Punjab State Board PSEB 12th Class Physics Important Questions Chapter 3 Current Electricity Important Questions and Answers.

## PSEB 12th Class **Physics** Important Questions Chapter 3 Current Electricity

Very short answer type questions

Question 1.

Two identical cells, each of emf E, having negligible internal resistance, are connected in parallel with each other across an external resistance R. What is the current through this resistance?

Answer:

⇒ I = \(\frac{E_{\text {eq. }}}{R+r_{\text {eq. }}}\)

Given,internal resistance, r = 0

∴ I = \(\frac{E_{\mathrm{eq} .}}{R}\)

Question 2.

Define mobility of a charge carrier. What is its relation with relaxation time?

Answer:

It is defined as how fast electron moves from one place to another.

It is also defined as drift velocity per unit electric field. The SI unit of mobility is m^{2}/V-sec and it is denoted as μ.

μ = \(\frac{\left|v_{d}\right|}{E}=\frac{e E \tau}{m E}=\frac{e \tau}{m}\)

⇒ μ ∝ τ

Question 3.

Define the term ‘relaxation time’ in a conductor.

Answer:

The average time between successive collisions of electrons conductor is known as relaxation time.

Question 4.

Write the expression for the drift velocity of charge carriers in a conductor of length ‘L’ across which a potential difference ‘V’ is applied.

Answer:

v_{d} = \(\frac{e V}{m L}\)τ

Question 5.

For household electrical wiring, one uses Cu wires or Al wires. What considerations are kept in mind? (NCERT Exemplar)

Answer:

Two considerations are required: (i) cost of metal, and (ii) good conductivity of metal. Cost factor inhibits silver. Cu and Al are the next best conductors.

Question 6.

Define the current sensitivity of a galvanometer. Write its SI unit.

Answer:

Ratio of deflection produced in the galvanometer and the current flowing through it is called current sensitivity.

Current sensitivity S_{i} = \(\frac{\theta}{I}\)

SI unit of current sensitivity S_{i} is division/ampere or radian/ampere.

Question 7.

Nichrome and Copper wires of same length and same radius are connected in series. Current I is passed through them. Which wire gets heated up more? Justify your answer.

Answer:

Nichrome, since its resistance is high.

Question 8.

Why are alloys used for making standard resistance coils?

(NCERT Exemplar)

Answer:

Alloys have:

- low value of temperature coefficient and the resistance of the alloy does not vary much with rise in temperature.
- high resistivity, so even a smaller length of the material is sufficient to design high standard resistance.

Question 9.

What is the advantage of using thick metallic strips to join wires in a potentiometer? (NCERT Exemplar)

Answer:

The metal strips have low resistance and need not be counted in the potentiometer length l of the null point. One measures only their lengths along the straight segments (of length 1 metre each). This is easily done with the help of centimeter rulings or meter ruler and leads to accurate measurements.

Question 10.

Is the motion of a charge across junction momentum conserving? Why or why not? (NCERT Exemplar)

Answer:

When an electron approaches a junction, in addition to the uniform electric field E facing it normally, it keep the drift velocity fixed as drift velocity depend on E by the relation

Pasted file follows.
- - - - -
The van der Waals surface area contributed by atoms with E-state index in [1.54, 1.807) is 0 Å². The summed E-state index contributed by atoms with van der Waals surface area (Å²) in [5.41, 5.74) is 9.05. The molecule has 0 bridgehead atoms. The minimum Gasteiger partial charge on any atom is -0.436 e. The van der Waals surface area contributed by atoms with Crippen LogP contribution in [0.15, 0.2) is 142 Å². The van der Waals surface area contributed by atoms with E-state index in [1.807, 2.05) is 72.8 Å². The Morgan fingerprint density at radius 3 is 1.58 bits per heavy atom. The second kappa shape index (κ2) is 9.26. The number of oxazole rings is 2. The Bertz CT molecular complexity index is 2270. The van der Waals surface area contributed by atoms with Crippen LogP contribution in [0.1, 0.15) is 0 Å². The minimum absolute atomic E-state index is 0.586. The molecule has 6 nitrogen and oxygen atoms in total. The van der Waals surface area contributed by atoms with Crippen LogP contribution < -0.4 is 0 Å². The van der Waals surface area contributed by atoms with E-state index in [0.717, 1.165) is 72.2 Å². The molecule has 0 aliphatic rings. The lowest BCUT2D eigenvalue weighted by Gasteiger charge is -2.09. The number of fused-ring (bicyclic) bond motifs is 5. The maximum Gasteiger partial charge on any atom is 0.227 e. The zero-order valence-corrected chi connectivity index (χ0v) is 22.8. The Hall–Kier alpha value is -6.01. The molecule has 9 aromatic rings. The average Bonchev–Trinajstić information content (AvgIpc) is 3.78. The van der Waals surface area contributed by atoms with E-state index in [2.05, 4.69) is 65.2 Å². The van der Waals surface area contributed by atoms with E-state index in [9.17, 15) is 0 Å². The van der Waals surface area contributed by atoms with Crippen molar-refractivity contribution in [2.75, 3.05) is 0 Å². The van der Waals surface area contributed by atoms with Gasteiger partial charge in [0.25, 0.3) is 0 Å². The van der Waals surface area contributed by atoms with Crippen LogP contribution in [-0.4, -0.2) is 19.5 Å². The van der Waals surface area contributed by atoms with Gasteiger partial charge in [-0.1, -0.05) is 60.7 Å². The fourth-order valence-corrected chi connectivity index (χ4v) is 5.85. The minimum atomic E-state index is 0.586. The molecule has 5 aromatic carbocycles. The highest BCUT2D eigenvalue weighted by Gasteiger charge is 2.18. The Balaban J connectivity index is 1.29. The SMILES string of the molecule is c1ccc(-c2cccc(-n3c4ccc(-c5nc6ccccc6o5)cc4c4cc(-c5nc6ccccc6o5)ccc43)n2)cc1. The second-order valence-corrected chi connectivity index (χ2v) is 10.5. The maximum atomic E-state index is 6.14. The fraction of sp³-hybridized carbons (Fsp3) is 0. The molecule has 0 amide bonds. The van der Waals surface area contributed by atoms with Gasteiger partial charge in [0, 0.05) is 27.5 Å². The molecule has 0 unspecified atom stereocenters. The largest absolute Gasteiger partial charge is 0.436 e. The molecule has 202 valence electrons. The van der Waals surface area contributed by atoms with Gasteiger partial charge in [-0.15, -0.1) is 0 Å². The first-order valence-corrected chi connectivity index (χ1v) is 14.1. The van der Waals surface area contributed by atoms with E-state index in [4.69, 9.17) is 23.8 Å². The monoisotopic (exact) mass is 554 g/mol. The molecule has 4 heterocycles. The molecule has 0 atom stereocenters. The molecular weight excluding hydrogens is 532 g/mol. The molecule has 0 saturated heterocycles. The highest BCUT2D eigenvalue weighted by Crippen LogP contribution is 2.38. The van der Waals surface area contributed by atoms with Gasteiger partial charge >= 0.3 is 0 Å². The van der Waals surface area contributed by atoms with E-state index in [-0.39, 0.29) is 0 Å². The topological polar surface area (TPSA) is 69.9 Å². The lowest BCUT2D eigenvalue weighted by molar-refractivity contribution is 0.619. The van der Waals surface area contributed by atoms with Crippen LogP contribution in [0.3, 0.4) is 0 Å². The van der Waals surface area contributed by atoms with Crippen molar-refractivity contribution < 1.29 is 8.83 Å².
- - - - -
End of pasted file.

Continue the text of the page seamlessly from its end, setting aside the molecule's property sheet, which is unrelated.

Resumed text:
V_{d} = \(\frac{e E \tau}{m}\)

This result into accumulation of charges on the surface of wires at the junction. These produce additional field. These fields change the direction of momentum.

Thus, the motion of a charge across junction is not momentum conserving.

Short answer type questions

Question 1.

Sketch a graph showing the variation of resistivity of carbon with temperature.

Or Plot a graph showing temperature dependence of resistivity for a typical semiconductor. How is this behaviour explained?

Answer:

The resistivity of a typical semiconductor (carbon) decreases with increase of temperature. The graph is shown in figure.

Explanation: In semiconductor the number density of free electrons (n) increases with increase in temperature (T) and consequently the relaxation period decreases. But the effect of increase in n has higher impact than decrease of τ. So, resistivity decreases with increase in temperature.

Question 2.

Two cells of emf ε_{1} and ε_{2} having internal resistances r_{1} and r_{2} respectively are connected in parallel as shown. Deduce the expressions for the equivalent emf and equivalent internal resistance of a cell which can replace the combination between the points B_{1} and B_{2}.

Answer:

Consider a parallel combination of the cells. I_{1} and I_{2} are the currents leaving the positive electrodes of the cells. At point B_{1}, I_{1} and I_{2} flow in whereas current I flows out. Therefore, we have

I = I_{1} + I_{2} …………….. (1)

Let V(B_{1}) and V(B_{2}) be the potentials at B_{1} and B_{2} respectively.

Then, considering the first cell, the potential difference across its terminals is V(B_{1}) – V(B_{2}). Hence, from equation V = E – Ir we have

V = V(B_{1}) – V(B_{2}) = E_{1} – I_{1}r_{1} …………… (2)

Points B_{1} and B_{2} are connected exactly Similarly to the second cell. Hence, considering the second cell, we also have

V = V(B_{1}) – V(B_{2})

= E_{2} – I_{2}r_{2} …………… (3)

Combining equations (1), (2) and (3), we have

If we want to replace the combination by a single cell, between Bl and B_{2}, of emf E_{eq} and internal resistance r_{eq}, we would have

V = E_{eq} – Ir_{eq}

Question 3.

State Kirchhoff s rules of current distribution in an electrical network.

Or State KirchhofPs rules. Explain briefly how these rules are justified.

Answer:

Junction Rule: In an electric circuit, the algebraic sum of currents at any junction is zero.